With the elaborate ensembler “Men and Women,” Claude Lelouch has gone way beyond most directors’ second looks at flawed works, to an extent more often found in legit theater than in the movies. Pic intelligently, if not seamlessly, combines footage from the first two legs of his projected “Humankind” trilogy — “The Parisians” and the unreleased Part 2 — to create a hybrid that, though far from perfect, could stand a fighting chance of appealing to the helmer’s customary worldwide fan base. Single print world-preemed in Los Angeles’ City of Light, City of Angels fest late last month.
As writer, director and producer of the ambitious HD undertaking, Lelouch met indifferent-to-cruel critical response and only tepid interest from Gallic auds when “The Parisians” (reviewed in Variety Sept. 20, 2004) was released last year. The reaction suggested that Part 2, by then in the can, was already dead in the water. Whether it will be finally released in Gaul remains unclear.
Emphasizing star-crossed and/or unlikely couples, Lelouch creates a vast gallery of characters of all ages and social circumstances, from homeless to filthy rich, to illustrate his perennial enthusiasm for sideshows in the pageant of human behavior.
“Men and Women” brims with Lelouch hallmarks and, unlike “The Parisians,” draws only the occasional wince. Helmer’s confidence in his own instincts can be contagious, and often carries the day, as well as the several positive changes wrought in the new movie.
The twin sisters played by popular thesp Mathilde Seigner occupy a hearty swathe of the new movie; and the role of entrepreneurial restaurateur Gorkini (Michel Leeb) is now greatly expanded. The real-estate antics of a trio of youthful con artists have vanished, as have most of the strained scenes that uncomfortably showed a man well past middle age at the helm.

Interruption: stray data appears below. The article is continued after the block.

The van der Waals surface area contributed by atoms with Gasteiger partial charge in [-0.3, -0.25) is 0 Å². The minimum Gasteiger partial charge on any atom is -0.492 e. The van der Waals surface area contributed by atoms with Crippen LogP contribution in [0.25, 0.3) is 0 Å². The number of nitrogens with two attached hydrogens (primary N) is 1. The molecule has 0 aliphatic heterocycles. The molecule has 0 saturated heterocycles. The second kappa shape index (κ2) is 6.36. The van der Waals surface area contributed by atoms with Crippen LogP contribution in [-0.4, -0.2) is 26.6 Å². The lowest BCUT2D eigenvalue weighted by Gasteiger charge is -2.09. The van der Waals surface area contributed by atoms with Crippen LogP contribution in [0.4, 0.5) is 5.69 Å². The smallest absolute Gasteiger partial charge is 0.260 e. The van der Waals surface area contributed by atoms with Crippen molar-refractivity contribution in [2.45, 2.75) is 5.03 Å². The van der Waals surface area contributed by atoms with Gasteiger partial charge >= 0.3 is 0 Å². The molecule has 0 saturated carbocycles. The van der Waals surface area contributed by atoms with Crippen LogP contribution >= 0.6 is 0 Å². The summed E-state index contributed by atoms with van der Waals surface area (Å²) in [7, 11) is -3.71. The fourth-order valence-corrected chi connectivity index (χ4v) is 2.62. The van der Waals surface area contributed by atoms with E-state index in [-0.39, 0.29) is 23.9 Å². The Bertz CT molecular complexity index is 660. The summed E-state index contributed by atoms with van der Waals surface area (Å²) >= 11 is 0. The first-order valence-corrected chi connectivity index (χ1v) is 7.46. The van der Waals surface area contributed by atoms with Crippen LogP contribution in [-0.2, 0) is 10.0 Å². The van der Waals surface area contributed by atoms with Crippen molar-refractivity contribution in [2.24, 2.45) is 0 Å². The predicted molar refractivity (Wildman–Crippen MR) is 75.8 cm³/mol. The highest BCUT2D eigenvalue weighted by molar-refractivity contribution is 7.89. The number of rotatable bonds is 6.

Pic’s most original held-over component is the late Ticky Holgado as a homeless man who says his name is God and seems to have an inside track on everyone he encounters.
However, there are still two love-’em-or-hate-’em elements here: the music of Francis Lai and the distinctive facial contours of monomonikered thesp Maiwenn, whose character’s ersatz “A Star Is Born” trajectory remains a crucial component of the narrative.
Shaa (Maiwenn), a lanky twentysomething, teams up with street singer Massimo (Massimo Ranieri), an Italian who’s pushing 50. Despite the fact Shaa has a reed-thin voice and no range, a powerful Paris impresario decides to groom her as the next vocal sensation. Provided, that is, she dumps Massimo, who is her sweetheart and soul-mate as well as the other half of the act.
Although fate punishes Shaa for abandoning true love, viewers not born tone-deaf are asked to suspend their disbelief to the breaking-point during the high-profile media blitz and lavish recording sessions that precede her fall.
Instead of Shaa and Massimo, the couple at the pic’s heart are now the identical twins played by Seigner: Anne, who tends bar in the jazz club where Shaa and Massimo get their big break, and Clementine (merely a cipher in “The Parisians”), who’s a live-in servant to Sabine (Arielle Dombasle), a flamboyant actress who lives in a manse outside Paris.
Anne’s boss (Francis Perrin) has the hots for her, but she’s quite taken with Massimo when he’s suffering in his post-Shaa phase. Clementine is involved with the chauffeur, but seems attracted to wealthy Gorkini, whose pizza empire plans to advertise its wares with a commercial modeled on the Last Supper.
Lelouch himself enters the mix as a film director determined to recount the tragic story of Shaa and Massimo. This self-reflexive gambit goes for baroque, taking matters well beyond the material on view in “The Parisians.”
Rock-solid Seigner, who always manages to elevate and render authentic any material thrown her way, gives a wonderful dual perf. Effects work on shots where the sisters must interact is aces.
Although two different cinematographers lit for the HD camera, the melding of their work is impressive. Lelouch’s sheer joy in filling the widescreen frame with close-ups and lively tableaux never falters, even if his command of how far viewers will follow him down melodramatic byways sometimes does.